Launch – Make an Extension – Techniques & Types

We’re getting closer to a dozen articles on the topic of Launch Extensions! In my book, that is great, because I want everyone of you to a) be able to and b) do it!

Let me preface this one with a warning: I may have called myself a developer very briefly back in the late 90s, but since then, the world has moved on significantly, and I probably wasn’t that great to begin with.

Nevertheless, I would like to try and show how you can write Data Element Types, Action Types, Condition Types, and even Event Types, today. (That “today” refers to “show you”, not you writing them, although I wouldn’t object if you did.)

If you are a developer, and you should be one, otherwise why would you read this?! So, if you are a developer, and you can improve on my examples, please do!

CommonJS 101

As far as I understand it,. CommonJS Modules is a format that is heavily used in anything around NodeJS. All Node modules adhere to the CommonJS Modules standard.

In the context of Launch, all Javascript code you put into your Extension should be a CommonJS module.

To simplify it down radically, your files should always export “something”.

Launch will require your code, i.e. load it and then execute it when the time comes.

You can also use modules in your code, such as the main module, or any code that you want to encapsulate. Shared Modules also come along as modules, exported from other Extensions.

When you run the scaffolding tool and have it generate any Javascript file, the format will always look like this:

'use strict';

module.exports = function(settings) {
    // TODO
}

I’d like that to be slightly more verbose, something like this:

'use strict';

// any code here will be executed on module initialisation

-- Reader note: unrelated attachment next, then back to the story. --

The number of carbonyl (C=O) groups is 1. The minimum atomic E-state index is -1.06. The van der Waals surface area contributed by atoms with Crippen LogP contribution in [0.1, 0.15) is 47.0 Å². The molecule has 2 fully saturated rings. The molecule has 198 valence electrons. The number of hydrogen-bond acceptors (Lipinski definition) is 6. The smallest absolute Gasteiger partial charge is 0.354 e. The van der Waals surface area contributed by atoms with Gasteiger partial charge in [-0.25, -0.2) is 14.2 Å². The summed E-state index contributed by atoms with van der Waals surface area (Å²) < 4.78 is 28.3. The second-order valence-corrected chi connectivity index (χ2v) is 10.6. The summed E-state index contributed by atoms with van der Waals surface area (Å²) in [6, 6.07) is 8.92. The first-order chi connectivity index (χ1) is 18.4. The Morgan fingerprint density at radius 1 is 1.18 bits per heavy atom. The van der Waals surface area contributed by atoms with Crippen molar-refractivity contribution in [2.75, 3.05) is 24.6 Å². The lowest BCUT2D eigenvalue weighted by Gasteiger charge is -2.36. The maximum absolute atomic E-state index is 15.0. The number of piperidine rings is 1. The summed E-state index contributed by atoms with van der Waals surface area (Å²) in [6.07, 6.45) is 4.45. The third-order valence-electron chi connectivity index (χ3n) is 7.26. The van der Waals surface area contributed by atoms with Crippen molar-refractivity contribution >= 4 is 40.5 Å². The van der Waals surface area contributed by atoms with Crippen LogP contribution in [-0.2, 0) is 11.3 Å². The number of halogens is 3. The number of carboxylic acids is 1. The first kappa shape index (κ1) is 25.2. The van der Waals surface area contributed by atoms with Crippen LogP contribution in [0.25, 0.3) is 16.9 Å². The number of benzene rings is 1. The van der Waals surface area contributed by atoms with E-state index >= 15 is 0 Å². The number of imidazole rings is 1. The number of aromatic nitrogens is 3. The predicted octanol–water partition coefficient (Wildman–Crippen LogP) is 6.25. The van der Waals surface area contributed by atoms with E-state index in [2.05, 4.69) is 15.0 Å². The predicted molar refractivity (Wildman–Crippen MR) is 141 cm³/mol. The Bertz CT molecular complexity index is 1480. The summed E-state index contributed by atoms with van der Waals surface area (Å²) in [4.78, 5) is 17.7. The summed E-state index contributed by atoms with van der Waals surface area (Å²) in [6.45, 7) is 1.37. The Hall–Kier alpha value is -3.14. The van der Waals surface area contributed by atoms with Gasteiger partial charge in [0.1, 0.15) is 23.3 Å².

module.exports = function(settings) {
    // any code here will be executed when Launch calls this module
}

So that’s the framework we are working with. You define a function, Launch calls it, magic happens.

Data Element Types

The simplest Data Element Type you could ever build would be one that always returns the same value, no configuration or anything:

'use strict';

module.exports = function(settings) {
    return true;
}

When any code in Launch needs the value of the Data Element, or when you call _satellite.getVar(), Launch will call the exported function, and the way we defined it, that function will simply return true, every time.

In reality, you’d have a screen on which users of Launch could configure the Data Element, and you’d like have some more elaborated Javascript in your function.

The settings parameter contains whatever the user configured, in whatever way your Data Element Configuration View stored it.

Say your Data Element Type returns some number, and there was an “exaggerate” flag that the user could set, you might end up with this:

'use strict';

module.exports = function(settings) {
    var someNumber;
    // TODO get the number from somewhere
    if (settings.exaggerate) {
        someNumber = 1000 * someNumber;